Given a point and an affine subspace , the projection of onto is the point such that,

One can obviously define other notions of projection but the above is probably the most commonly used in geometry. If then the projected point is the unique point in such that the vector is orthogonal to . Also is well known that projecting any segment to an affine subspace can only shrink its length. The proofs of these facts are easy to see. But in fact these facts are just corollaries of the following two results.

Given any nonempty closed convex set and a point , there is a unique point such that,

and,

Let be a nonempty closed convex set. The mapping is a contraction i.e. for any we have,

Applying these results to affine spaces (which are nonempty closed convex sets) yields the results mentioned earlier. This projection that maps to is known as the metric projection. The proofs of these facts are in order.

Proof: First we show that the minimum distance to is indeed obtained. This is easy and the details are as follows. Since is nonempty there is some point . Let denote . Clearly a closest point to can only lie in where denotes a closed ball of radius with center . But is a closed and bounded set and is therefore compact. It is also nonempty. The function defined for as is a continuous function on a compact set and attains its minimum at some point .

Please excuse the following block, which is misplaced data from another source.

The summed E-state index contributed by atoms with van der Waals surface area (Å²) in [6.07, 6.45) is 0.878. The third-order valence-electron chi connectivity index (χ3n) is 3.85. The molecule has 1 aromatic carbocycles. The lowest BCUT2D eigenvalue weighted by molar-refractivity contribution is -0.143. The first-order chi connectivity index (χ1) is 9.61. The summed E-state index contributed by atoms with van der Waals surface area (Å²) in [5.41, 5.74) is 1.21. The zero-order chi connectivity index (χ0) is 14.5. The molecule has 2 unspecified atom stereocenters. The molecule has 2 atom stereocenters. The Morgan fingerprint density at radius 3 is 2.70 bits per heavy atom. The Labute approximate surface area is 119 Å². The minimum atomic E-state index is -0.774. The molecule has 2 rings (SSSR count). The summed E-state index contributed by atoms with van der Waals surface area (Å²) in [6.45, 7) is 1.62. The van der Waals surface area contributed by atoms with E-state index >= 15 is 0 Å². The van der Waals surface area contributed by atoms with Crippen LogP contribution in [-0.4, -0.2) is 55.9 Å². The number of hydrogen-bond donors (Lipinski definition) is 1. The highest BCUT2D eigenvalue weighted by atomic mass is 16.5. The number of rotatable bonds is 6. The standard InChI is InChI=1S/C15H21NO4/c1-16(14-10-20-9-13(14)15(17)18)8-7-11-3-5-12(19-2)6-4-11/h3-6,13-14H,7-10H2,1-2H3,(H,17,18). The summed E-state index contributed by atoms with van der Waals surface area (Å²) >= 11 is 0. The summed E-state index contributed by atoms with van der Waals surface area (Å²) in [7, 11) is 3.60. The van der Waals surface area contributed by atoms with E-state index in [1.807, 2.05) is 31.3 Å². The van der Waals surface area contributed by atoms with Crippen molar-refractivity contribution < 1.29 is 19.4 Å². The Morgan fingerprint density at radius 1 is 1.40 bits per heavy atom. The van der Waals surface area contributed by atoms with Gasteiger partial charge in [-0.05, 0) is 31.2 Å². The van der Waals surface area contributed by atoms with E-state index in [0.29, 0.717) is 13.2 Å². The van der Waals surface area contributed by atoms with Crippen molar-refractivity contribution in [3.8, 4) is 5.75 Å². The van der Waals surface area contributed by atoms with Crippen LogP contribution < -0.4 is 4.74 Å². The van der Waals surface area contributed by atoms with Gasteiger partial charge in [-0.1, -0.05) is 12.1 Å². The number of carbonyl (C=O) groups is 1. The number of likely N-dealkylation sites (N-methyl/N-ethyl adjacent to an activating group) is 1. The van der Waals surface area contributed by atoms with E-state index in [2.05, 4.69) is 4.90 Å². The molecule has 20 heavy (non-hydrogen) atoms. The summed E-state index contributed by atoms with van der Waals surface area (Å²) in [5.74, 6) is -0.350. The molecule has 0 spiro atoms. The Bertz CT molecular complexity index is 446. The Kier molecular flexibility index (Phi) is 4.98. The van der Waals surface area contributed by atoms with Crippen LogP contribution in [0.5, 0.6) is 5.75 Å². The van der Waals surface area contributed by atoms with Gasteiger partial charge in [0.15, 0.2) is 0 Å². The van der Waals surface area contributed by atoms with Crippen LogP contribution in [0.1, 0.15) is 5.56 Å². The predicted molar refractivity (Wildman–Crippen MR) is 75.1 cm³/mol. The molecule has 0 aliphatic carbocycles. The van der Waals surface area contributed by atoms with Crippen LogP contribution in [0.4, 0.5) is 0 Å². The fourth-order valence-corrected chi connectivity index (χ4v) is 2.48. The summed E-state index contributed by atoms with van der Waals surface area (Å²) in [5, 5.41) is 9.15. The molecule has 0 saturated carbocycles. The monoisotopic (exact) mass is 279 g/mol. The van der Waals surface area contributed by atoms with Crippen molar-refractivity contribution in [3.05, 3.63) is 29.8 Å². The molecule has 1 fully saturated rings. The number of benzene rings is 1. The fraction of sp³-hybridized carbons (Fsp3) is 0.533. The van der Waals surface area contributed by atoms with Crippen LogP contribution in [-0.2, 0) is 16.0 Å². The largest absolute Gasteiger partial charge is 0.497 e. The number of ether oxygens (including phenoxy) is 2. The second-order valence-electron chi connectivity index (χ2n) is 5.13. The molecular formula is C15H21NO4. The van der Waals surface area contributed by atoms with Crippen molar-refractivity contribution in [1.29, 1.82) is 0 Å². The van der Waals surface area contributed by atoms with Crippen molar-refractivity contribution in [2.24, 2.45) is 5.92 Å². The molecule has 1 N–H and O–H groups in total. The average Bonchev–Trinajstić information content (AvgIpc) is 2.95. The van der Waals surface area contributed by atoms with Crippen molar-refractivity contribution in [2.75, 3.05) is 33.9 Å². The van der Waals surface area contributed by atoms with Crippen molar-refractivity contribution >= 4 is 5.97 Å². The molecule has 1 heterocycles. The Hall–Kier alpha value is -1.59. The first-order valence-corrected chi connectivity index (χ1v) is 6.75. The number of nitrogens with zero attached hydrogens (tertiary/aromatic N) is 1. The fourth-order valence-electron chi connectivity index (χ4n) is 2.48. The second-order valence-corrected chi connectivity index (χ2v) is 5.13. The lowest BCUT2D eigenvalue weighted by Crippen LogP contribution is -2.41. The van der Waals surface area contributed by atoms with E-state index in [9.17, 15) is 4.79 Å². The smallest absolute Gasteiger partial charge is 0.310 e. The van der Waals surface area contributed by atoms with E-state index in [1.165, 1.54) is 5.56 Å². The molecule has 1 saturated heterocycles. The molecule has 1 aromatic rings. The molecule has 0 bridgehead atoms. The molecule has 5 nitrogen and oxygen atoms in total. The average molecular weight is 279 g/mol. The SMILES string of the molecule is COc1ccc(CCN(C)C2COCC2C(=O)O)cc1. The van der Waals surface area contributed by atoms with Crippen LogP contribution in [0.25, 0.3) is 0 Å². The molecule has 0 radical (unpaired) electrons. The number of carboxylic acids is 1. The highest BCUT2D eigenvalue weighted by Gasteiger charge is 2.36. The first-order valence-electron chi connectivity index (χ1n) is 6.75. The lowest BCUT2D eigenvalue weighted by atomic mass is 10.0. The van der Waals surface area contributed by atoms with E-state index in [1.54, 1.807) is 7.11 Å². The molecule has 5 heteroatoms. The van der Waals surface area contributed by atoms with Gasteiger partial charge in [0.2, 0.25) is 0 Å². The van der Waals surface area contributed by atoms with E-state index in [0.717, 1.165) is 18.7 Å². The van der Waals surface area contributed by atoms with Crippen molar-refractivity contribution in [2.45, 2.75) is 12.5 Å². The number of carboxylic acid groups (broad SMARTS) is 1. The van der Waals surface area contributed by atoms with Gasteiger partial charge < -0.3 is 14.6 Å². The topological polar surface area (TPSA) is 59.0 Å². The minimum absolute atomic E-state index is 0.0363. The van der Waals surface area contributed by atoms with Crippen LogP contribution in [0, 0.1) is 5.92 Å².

Next we prove the point where attains minimum, is unique. If is another point at which then in the triangle , which has two equal sides, the perpendicular from onto segment is clearly shorter than the length . However the base of this perpendicular lies on the segment itself. By convexity of the entire segment is in and thus we have found a point in closer to than which is a contradiction.

Next we prove that the metric projection is a contraction.

Proof: Let the points be projected to and respectively and assume . Consider the hyperplanes through that are orthogonal to the vector . See figure below.

The main observation is that must lie on the other side of as . If lies on the same side of as then one can always find a point on the segment closer to than which would contradict that is the closest point to in . Similarly cannot lie on same side of as . Thus is at least the distance between and which is .